Jamie Dimon, the chief executive of JPMorgan Chase and the chairman of the Business Roundtable, called the plan “an encouraging step forward in our shared goal of a tax system that delivers higher economic growth, job creation and wages that our country desperately needs.”
John Stephens, the AT&T chief financial officer, said it was “a big step toward meaningful reform that would encourage more investment and job creation in the United States.”
And U.S. Chamber of Commerce’s chief executive, Thomas J. Donohue, said the proposed tax cuts were “good news for American families and employers.”
Yet even as business leaders salivate at the prospect of lower taxes, skeptics are questioning whether companies would actually invest tax savings in things like factories and jobs, and whether such cuts would meaningfully help the economy, which is already expanding.
“This is a very cynical document,” said Edward D. Kleinbard, a tax expert at the University of Southern California law school. “The extraordinary thing about the proposal is that we know that it loses trillions of dollars in revenue, yet at the same time the only people we can identify as guaranteed winners are the most affluent.”
While the tax plan includes numerous changes to the ways individuals are taxed, some of the most far-reaching reforms would be for the companies that have long complained of an overly burdensome tax code.
One of the most sweeping proposals would be to lower to 25 percent the tax rate for so-called pass-through businesses, which are currently taxed at the individual rates of their owners. Such a change would dramatically lower the taxes paid by the majority of American businesses. Some 95 percent of companies in the United States are structured as pass-through entities, generating the bulk of the government’s tax revenues.
“A lower rate for pass-through entities is essential to ensuring small businesses are not left behind,” said Jay Timmons, the chief executive of the National Association of Manufacturers.
Another major development, especially for big companies that have long complained about their tax rate, would be the proposed lowering of the corporate tax rate to 20 percent, well below the current rate of 35 percent.
“A significantly lower corporate tax rate will help U.S. companies compete with companies from other industrialized countries and spur long-term economic growth,” said Mr. Stephens. “For AT&T, we would step up our investments in the technology and next-generation networks that are engines of our modern economy.’’
The White House said that a corporate tax rate of 20 percent would increase American competitiveness, bringing the rate below 22.5 percent, which is what it claimed was the average corporate tax rate in the industrialized world.
But tax experts questioned the White House’s accounting. “To use the 22.5 percent is simply intellectually dishonest,” said Mr. Kleinbard of U.S.C. “We’re including countries like Macau and Moldova in that number.”
When countries’ tax rates are weighted by gross domestic product, the actual average is closer to 29.4 percent, according to the Tax Foundation.
Regardless of the benchmark, the White House is pushing a dramatic cut to the corporate tax rate. “It’s going to increase corporate profits dramatically,” said Mr. Willens, the tax expert who has advised companies for 40 years. “It’s unbelievable to contemplate after all these years of doing this.”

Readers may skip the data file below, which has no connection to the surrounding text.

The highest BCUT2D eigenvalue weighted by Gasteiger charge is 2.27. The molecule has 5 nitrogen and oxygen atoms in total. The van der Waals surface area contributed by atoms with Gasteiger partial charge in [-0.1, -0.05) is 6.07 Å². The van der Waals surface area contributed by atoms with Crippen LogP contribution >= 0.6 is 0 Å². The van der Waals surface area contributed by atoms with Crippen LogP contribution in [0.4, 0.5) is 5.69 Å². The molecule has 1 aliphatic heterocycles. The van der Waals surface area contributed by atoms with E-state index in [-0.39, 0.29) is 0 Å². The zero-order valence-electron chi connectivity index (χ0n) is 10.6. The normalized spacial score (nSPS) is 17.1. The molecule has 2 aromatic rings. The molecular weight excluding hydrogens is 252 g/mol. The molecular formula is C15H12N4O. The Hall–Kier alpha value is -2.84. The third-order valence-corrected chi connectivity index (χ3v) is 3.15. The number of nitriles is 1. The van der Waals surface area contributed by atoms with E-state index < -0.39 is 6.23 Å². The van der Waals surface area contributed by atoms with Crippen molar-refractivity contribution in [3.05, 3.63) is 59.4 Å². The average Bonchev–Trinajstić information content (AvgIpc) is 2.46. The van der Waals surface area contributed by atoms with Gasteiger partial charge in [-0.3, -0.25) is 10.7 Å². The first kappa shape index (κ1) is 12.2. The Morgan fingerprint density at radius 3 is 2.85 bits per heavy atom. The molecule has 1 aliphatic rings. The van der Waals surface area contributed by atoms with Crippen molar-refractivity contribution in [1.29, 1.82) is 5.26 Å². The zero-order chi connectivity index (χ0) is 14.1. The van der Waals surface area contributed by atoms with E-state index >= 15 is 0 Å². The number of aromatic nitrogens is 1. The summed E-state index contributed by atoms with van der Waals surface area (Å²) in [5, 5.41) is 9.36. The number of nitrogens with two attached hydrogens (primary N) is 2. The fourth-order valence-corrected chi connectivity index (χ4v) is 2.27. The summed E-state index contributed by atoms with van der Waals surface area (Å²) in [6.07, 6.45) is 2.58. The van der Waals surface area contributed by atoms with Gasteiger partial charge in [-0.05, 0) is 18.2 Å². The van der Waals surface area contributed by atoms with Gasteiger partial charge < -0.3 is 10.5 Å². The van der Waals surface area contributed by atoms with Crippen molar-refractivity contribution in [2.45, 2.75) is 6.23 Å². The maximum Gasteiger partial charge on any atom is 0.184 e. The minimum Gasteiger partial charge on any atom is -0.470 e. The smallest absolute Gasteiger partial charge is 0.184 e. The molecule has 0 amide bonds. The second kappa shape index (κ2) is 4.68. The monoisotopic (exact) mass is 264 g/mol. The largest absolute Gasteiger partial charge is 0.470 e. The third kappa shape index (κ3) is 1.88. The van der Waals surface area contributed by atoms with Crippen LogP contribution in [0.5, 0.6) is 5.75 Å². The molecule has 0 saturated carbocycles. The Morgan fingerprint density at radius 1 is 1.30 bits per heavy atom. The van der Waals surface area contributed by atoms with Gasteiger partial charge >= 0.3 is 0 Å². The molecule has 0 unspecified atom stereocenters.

Perhaps the most dramatic suggestion in the tax plan is for a territorial tax system, which could allow multinational corporations to mostly avoid paying the United States government taxes on their overseas profits.
Right now companies must pay steep taxes if they want to repatriate earnings made abroad, leading big corporations like Apple to keep billions of dollars overseas. And while details of the proposal were scarce, and may yet include some tax on foreign profits and a one-time repatriation tax on existing overseas profits, the broad outlines of the plan were good news for big business.
“Moving to a territorial system is unbelievable,” said Mr. Willens. “It’s incredible to think that they are going to be able to repatriate foreign earnings without any tax at all.”
Opponents point to studies showing that repatriation does not necessarily lead to greater investment or job creation by businesses.
The Trump administration made no mention on Wednesday of how it planned to pay for such steep tax cuts, which could cost $2.2 trillion, according to the Committee for Responsible Federal Budget, a nonprofit group. And from the moment it was announced, critics of the plan called it a giveaway to the rich.
Business leaders, too, seemed to appreciate the fact that enacting a giant tax overhaul was no sure thing, especially after several failed attempts to overhaul the health care law.
“It’s crunchtime for Congress,” said Mark A. Weinberger, chief executive of the financial services firm EY and chairman of the Business Roundtable’s Tax and Fiscal Policy Committee. Claiming that the president’s tax plan would “create jobs and growth” with lower tax rates, Mr. Weinberger said, “Congress needs to preserve these elements and fill in the details quickly so the proposals can become law by year’s end.”
And even if the broad outlines of the proposed tax overhaul do get passed, amounting to a windfall for businesses large and small, there is one way the plan could adversely impact the economy.
“This isn’t good for tax professionals,” Mr. Weinberger said. “There are people who have spent their whole careers trying to figure out how to repatriate overseas profits and lower corporate taxes. If this goes through, there won’t be much for them to do.”